Boris warned most serious situation since 1994 ceasefire amid NI protocol crisis

Protocol ‘most serious situation since 1994 ceasefire’ says expert

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Northern Ireland plunged into a political crisis last Friday following local elections. The Democratic Unionist Party (DUP) refused to nominate a speaker over concerns around the Northern Ireland Protocol. They argue it undermines Northern Ireland’s position in the UK by putting a customs border in the Irish Sea and could trigger political instability. Without a speaker, Sinn Fein – the largest party in power – the power-sharing government cannot govern over Northern Ireland. Boris Johnson is flying to Belfast today for high-stake meetings in the hope to broker the political stalemate.

Speaking to GB News, political commentator John Coulter warned: “This is actually the most serious situation Northern Ireland has faced since the 1994 ceasefires by the terrorist organisations. 

“We don’t want to go back to a situation where we have the Troubles with murder and violence. 

“I think the fact that the Prime Minister is actually coming to Northern Ireland rather than using telephone diplomacy shows the seriousness not only of the situation but the seriousness with which Johnson takes this crisis.”

In the run-up to the implementation of the peace process, the terrorist organisation IRA announced a three-day ceasefire in April 1994.

Five months later, the IRA announced a “cessation of military operations”.

It is estimated that more than 3,500 people died during the Troubles. The conflict opposed nationalists to unionists. While the nationalists wanted Northern Ireland to remain in the United Kingdom, the unionists wanted it to leave the United Kingdom and join a united Northern Ireland.

The Northern Ireland Protocol has revived those tensions with the unionist DUP seeing it as a threat and the nationalist Sinn Fein wanting to unify Ireland.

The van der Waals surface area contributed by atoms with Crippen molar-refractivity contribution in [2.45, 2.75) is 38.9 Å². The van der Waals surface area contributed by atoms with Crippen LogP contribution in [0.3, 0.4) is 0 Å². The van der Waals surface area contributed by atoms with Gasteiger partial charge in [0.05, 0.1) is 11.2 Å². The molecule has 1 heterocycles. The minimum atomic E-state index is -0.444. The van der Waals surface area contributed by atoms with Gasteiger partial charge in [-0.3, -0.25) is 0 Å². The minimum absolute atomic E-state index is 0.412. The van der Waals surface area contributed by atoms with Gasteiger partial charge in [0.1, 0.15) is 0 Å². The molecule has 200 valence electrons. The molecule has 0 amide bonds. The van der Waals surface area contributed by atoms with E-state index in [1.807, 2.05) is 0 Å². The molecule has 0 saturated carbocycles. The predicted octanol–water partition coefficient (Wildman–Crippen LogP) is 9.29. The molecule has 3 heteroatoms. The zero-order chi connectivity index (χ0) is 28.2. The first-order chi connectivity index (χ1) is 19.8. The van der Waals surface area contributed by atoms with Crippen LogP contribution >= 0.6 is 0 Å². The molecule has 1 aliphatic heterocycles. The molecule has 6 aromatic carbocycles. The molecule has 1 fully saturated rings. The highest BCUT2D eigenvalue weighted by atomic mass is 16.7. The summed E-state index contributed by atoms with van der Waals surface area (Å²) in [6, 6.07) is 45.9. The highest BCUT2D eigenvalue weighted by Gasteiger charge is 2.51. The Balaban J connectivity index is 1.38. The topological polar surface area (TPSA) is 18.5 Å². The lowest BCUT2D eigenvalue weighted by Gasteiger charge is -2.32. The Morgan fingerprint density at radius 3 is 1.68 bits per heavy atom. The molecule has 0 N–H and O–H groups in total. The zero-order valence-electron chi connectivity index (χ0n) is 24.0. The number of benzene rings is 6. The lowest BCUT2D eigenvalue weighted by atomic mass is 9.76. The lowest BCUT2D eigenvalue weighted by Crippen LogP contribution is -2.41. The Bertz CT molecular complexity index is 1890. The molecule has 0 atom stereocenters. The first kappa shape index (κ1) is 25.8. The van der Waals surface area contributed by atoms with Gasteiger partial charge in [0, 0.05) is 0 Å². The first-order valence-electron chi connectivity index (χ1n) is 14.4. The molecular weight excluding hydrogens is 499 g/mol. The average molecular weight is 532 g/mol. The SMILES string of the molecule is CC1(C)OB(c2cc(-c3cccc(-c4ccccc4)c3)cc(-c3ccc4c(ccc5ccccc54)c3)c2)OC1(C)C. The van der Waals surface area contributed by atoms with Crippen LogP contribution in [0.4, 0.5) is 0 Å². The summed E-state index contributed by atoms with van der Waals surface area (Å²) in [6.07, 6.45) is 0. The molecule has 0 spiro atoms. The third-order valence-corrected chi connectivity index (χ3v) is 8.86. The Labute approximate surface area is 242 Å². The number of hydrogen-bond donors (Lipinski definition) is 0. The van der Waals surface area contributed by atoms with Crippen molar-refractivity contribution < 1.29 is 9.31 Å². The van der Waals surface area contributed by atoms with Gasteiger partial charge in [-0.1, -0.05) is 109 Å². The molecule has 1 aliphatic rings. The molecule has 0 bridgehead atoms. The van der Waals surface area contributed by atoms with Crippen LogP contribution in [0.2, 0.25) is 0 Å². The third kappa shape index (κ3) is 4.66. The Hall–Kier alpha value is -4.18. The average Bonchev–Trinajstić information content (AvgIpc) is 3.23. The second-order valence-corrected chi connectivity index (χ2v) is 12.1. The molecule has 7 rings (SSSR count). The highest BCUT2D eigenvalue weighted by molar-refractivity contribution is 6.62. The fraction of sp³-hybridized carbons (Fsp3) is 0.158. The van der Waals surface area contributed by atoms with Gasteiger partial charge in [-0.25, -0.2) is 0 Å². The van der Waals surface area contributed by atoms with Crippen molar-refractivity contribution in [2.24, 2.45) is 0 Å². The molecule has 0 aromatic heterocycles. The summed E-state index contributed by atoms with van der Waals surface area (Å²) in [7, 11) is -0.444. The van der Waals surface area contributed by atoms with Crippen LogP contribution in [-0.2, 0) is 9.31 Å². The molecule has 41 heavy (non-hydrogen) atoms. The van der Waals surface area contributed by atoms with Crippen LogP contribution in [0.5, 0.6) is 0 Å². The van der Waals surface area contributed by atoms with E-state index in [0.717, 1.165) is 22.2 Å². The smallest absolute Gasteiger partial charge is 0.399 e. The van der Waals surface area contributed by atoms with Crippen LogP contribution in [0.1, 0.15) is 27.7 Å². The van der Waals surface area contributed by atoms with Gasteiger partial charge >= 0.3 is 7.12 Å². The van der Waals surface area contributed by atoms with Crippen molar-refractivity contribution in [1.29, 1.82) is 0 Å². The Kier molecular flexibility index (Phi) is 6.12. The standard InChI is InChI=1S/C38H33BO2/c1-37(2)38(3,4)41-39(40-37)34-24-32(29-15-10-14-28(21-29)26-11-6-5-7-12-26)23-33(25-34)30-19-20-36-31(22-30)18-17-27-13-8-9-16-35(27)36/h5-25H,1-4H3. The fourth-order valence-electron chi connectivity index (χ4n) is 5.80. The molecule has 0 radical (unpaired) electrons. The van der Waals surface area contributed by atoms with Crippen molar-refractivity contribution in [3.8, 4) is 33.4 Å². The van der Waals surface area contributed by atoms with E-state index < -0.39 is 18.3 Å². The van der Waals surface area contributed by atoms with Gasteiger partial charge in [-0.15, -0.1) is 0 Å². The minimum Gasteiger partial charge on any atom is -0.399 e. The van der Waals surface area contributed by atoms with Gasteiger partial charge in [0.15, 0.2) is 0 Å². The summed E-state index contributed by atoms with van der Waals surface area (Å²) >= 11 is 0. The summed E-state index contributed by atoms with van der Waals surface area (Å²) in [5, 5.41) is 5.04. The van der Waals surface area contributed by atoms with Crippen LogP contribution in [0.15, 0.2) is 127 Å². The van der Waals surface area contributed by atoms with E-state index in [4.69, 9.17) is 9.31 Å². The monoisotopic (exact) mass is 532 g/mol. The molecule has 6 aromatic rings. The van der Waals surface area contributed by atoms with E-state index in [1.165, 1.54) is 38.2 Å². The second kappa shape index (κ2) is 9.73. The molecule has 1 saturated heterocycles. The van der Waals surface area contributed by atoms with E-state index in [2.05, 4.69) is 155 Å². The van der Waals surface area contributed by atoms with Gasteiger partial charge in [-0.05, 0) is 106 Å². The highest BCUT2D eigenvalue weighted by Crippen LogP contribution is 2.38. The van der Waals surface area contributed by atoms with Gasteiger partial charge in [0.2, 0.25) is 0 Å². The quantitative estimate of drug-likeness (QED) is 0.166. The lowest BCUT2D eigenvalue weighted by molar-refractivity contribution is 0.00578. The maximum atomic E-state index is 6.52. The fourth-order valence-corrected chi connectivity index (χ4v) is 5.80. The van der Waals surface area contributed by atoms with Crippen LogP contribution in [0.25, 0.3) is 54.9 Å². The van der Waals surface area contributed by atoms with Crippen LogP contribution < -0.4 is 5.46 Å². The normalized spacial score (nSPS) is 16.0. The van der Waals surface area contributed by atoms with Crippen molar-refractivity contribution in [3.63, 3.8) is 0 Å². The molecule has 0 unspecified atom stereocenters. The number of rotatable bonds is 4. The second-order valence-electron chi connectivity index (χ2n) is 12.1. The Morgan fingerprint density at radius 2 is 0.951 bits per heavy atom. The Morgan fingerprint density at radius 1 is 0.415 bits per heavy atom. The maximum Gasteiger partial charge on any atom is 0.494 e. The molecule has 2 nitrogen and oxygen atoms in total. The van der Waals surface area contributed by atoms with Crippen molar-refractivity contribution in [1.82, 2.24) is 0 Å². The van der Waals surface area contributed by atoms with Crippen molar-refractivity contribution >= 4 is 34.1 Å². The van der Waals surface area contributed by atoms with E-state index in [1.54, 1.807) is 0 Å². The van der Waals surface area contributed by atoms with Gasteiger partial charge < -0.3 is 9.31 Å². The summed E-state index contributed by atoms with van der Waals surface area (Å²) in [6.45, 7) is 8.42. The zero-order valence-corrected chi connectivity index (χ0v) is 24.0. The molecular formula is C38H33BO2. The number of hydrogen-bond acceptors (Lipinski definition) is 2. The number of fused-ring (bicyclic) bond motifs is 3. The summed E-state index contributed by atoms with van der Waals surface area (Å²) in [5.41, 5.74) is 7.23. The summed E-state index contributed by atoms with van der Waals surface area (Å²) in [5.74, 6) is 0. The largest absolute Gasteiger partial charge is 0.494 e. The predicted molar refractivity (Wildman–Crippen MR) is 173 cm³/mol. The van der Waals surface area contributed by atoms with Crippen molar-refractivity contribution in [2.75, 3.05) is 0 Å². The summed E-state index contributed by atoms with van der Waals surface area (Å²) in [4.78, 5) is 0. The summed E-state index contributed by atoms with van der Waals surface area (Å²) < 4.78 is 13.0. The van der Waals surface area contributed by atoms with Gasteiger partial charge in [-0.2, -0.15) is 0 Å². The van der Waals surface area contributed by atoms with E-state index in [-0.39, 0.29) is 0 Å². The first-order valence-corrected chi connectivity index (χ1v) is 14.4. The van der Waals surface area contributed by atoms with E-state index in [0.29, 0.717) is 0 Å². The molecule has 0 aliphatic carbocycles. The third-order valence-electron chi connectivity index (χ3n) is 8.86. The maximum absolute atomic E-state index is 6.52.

Dr Coulter believes Boris Johnson has three options to broker the political stalemate. He could scrap it with the risk of a trade war with the European Union, force the DUP to get back to the Northern Ireland’s Assembly or get leading DUP politicians like Sir Jeffrey Donaldson to join Foreign Secretary Liz Truss in talks with the EU.

“That (the latter option) would put the DUP in a real spotlight because let’s not forget what is at stake here really is the peace process.”

GB News’ Presenter asked: “Honestly, John, do you think that there’s a real solution, a realistic solution that pleases all sides?

“There is a reason I call this the Irish trilemma because you can’t have a solution that pleases the unionists, the nationalists, the UK and the EU. Someone has to lose out”, the presenter continued.

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“This really is a high-stakes poker game for the Prime Minister”, Dr Coulter answered.

“He’s going to have to decide between the Protocol you mentioned there and stabilising the peace process in Northern Ireland.

“I think the compromise that he’s got to get here is to get a situation, an agreement where all the Northern Ireland particularly the Democratic Unionists can sign up to to get back in and kickstart the Assembly whilst at the same time preventing a very vicious economic trade war with the European Union.”

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